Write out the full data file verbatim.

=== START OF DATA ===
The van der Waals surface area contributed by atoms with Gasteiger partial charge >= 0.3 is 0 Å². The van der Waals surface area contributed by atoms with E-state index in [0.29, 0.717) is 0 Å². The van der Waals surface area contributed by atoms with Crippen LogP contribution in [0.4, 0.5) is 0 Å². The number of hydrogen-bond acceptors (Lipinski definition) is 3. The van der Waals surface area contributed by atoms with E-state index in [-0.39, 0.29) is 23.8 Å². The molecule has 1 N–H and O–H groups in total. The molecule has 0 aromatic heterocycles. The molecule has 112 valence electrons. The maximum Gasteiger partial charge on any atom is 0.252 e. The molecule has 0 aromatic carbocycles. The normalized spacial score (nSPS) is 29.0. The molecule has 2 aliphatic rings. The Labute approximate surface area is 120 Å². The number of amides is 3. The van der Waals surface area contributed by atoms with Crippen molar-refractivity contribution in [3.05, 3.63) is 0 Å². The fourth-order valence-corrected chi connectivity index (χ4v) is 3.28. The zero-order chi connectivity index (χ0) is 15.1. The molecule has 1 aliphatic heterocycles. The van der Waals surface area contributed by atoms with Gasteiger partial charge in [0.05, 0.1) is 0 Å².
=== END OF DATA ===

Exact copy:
The van der Waals surface area contributed by atoms with Gasteiger partial charge >= 0.3 is 0 Å². The van der Waals surface area contributed by atoms with E-state index in [0.29, 0.717) is 0 Å². The van der Waals surface area contributed by atoms with Crippen LogP contribution in [0.4, 0.5) is 0 Å². The number of hydrogen-bond acceptors (Lipinski definition) is 3. The van der Waals surface area contributed by atoms with E-state index in [-0.39, 0.29) is 23.8 Å². The molecule has 1 N–H and O–H groups in total. The molecule has 0 aromatic heterocycles. The molecule has 112 valence electrons. The maximum Gasteiger partial charge on any atom is 0.252 e. The molecule has 0 aromatic carbocycles. The normalized spacial score (nSPS) is 29.0. The molecule has 2 aliphatic rings. The Labute approximate surface area is 120 Å². The number of amides is 3. The van der Waals surface area contributed by atoms with Crippen molar-refractivity contribution in [3.05, 3.63) is 0 Å². The fourth-order valence-corrected chi connectivity index (χ4v) is 3.28. The zero-order chi connectivity index (χ0) is 15.1. The molecule has 1 aliphatic heterocycles. The van der Waals surface area contributed by atoms with Gasteiger partial charge in [0.05, 0.1) is 0 Å².